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Fifteen years of genetic testing from a London developmental clinic
  1. Sunayna Best1,2,
  2. Elisabeth Rosser2,
  3. Monika Bajaj1
  1. 1 Community Paediatrics, Wellington Way Centre, Barts Health NHS Trust, London, UK
  2. 2 Department of Clinical Genetics, Great Ormond Street Hospital, London, UK
  1. Correspondence to Dr Sunayna Best, Great Ormond Street Hospital for Children NHS Foundation Trust, 5th Floor, Barclay House, Great Ormond Street, London WC1N 3BH, UK;{at}


Objective To evaluate genetic disease among children referred to a community paediatric clinic.

Design Retrospective cohort study.

Setting Community paediatric clinic, Tower Hamlets, London.

Patients All patients seen for first time in the Child Development Team (CDT) clinic between 1999 and 2013.

Interventions Clinical notes were reviewed. Genetic test results were obtained. Exploratory Excel analysis was performed. Patients without an identified genetic disorder were labelled ‘more likely genetic cause’ if they had at least two out of three risk factors: developmental delay, congenital abnormality or parental consanguinity, and ‘unlikely genetic cause’ if they had one or no risk factors, or an obvious alternative cause.

Main outcome measures Prevalence of genetic diagnoses and parental consanguinity, undertaking of genetic tests, predicted likelihood of a genetic cause among unsolved patients.

Results 749 patients were included. 404 (53.9%) had undergone genetic testing and 158 of those tested (39.1%) had a confirmed genetic diagnosis. Parental relatedness was documented in 461 patients, of which 128 (27.8%) had first-cousin parents. The number of patients undergoing genetic testing increased over time. Aneuploidies and syndromic/Mendelian disorders were most common. Of the 591 patients without a genetic diagnosis, 29.9% were classified ‘more likely genetic cause’. Patients with consanguineous parents were significantly more likely to have a diagnosed genetic disorder than those with non-consanguineous parents (43/128 vs 72/333), particularly an autosomal recessive condition (27/43 vs 6/72).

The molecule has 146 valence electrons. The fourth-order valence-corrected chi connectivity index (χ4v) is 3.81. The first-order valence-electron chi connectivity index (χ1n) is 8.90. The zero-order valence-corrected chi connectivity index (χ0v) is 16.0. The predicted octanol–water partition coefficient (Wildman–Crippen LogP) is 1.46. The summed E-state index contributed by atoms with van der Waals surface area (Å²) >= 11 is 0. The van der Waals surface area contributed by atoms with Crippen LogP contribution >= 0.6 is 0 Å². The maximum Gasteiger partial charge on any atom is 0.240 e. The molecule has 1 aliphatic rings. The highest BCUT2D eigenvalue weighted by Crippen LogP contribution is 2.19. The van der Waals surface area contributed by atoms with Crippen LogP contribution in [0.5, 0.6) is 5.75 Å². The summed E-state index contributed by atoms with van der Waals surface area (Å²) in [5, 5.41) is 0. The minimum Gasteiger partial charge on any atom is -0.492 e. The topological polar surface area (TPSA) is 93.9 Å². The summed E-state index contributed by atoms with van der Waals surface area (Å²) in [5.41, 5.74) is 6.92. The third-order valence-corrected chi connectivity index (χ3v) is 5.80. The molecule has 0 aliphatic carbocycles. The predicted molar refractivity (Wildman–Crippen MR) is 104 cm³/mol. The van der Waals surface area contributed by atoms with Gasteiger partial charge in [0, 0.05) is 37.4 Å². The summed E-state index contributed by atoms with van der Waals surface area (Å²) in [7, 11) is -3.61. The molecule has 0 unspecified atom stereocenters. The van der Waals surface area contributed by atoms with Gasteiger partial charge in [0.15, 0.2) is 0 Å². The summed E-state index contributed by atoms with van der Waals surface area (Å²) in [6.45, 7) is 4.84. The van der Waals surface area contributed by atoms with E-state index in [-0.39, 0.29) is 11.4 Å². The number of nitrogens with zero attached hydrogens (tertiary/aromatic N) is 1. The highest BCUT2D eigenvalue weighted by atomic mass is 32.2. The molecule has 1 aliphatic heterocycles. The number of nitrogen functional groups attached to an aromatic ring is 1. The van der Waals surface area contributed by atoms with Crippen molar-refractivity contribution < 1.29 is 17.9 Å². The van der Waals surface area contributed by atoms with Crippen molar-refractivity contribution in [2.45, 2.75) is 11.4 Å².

Conclusions Genetic disease was common and genetic testing is important in evaluating children in this clinic. Consanguinity increases the likelihood of autosomal recessive disease.

  • Comm Child Health
  • Genetics
  • Neurodevelopment
  • Neurodisability
  • Metabolic

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  • Contributors SB, ER and MB all made substantial contributions to the conception and design of the study. MB provided the database, and data collection was performed by SB. All three authors were involved in data analysis and interpretation. SB drafted the original manuscript, which was revised with the help of ER and MB. All authors provided final approval of this version to be published and all agree to be accountable for all aspects of the work.

  • Competing interests None declared.

  • Provenance and peer review Not commissioned; externally peer reviewed.

  • Data sharing statement The individual variants identified in all patients are not published. This includes the point mutations in the monogenic and metabolic disorders, and the specific chromosomal abnormalities. This information is accessible to the clinical care teams at the Wellington Way Centre and the Clinical Genetics Department at Great Ormond Street Hospital. These are saved on secure systems within each trust and are password protected.

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